What is Foolsaurus?

It's a glossary of investing terms edited and maintained by our analysts, writers and YOU, our Foolish community.

How to Calculate Expenses to See How Much You Can Spend on Rent

Original post by Colleen Reinhart of Demand Media

Housing costs eat up a larger percentage of household budgets than any other expense category. Finding safe and reliable housing is important, and given how much time people spend in their homes, shelling out higher rent for a nicer place may feel justifiable for some. There are other life necessities though, and a state-of-the-art kitchen doesn't matter much if you can't afford the food to stock it. Before you sign a year-long lease, do your homework and crunch the numbers so you know how much rent is too much on your salary.

Step 1

Calculate 35 percent of your net monthly income. If what you make varies from month-to-month, work with your smallest paycheck for this exercise. The number you come up with is the maximum amount you can spend each month on all housing costs, including rent, utilities and furnishings.

Step 2

Estimate your furniture and household supply costs. If you need to buy big-ticket items, like a couch or a new mattress, that leaves you with less cash to pay the landlord every month. Divide the total amount by 12 to spread the cost out over the year, then deduct that number from the housing costs figure that you calculated. What's left is what you have free for rent and utilities.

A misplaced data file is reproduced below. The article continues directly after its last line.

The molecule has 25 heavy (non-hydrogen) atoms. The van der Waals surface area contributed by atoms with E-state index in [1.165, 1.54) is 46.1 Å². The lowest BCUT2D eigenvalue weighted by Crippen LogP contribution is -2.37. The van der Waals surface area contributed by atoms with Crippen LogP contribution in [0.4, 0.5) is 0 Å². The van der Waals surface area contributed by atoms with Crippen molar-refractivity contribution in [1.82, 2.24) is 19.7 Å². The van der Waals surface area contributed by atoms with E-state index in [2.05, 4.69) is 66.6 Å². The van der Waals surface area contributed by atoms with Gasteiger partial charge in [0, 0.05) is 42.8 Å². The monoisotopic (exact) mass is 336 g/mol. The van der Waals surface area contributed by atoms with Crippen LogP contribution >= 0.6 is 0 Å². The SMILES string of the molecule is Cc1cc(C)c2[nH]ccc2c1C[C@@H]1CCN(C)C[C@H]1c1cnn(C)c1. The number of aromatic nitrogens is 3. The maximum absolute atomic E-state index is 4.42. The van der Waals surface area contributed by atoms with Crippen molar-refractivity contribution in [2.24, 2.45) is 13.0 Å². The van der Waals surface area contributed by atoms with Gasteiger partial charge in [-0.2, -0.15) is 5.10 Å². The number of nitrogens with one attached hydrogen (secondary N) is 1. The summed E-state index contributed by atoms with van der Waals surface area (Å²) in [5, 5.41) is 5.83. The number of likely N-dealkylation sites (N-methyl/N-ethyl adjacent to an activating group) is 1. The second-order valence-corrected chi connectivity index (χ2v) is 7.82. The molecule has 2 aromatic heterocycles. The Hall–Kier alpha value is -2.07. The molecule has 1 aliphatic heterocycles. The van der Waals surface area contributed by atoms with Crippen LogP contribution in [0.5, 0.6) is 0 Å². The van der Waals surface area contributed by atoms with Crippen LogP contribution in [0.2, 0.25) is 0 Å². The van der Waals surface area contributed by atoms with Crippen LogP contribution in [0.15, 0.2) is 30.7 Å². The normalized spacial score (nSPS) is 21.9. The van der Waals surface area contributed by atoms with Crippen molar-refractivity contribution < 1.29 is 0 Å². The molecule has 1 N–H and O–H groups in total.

Step 3

Calculate 5 percent of your monthly net income, and subtract that number from the rent and and utilities figure you worked out. Since utility costs are usually between 3 and 4 percent of net income, estimating utility costs at 5 percent is a more cautious approach to budgeting. The number you end up with is the highest rent you can comfortably afford.


Tips & Warnings

  • Look for places below the maximum rent you calculated. The higher your rent, the less you can afford to save for a down payment on a place of your own. Spending more on housing makes sense when you're paying your own mortgage and building your own equity, but not when you're paying someone else's mortgage.
  • Look close to schools to find cheaper rents. Landlords in these areas often charge less, since the majority of tenants are students on tight budgets.
  • Shacking up with a roommate trims your rental expenses significantly, and is a particularly smart idea if you live in a city with high living costs.
  • Negotiate with your landlord and ask for a month rent-free before you close the deal. Some landlords are open to offering perks to secure a reliable long-term tenant. The landlord could say no, but you'll save a bundle if he says yes.



About the Author

Colleen Reinhart began her writing career in 2006. She has worked as a technical writer for numerous companies, including Autodesk, and she worked as a marketing writer for Open Text in Waterloo, Ontario. Reinhart has a Bachelor of Arts in rhetoric and professional writing from the University of Waterloo.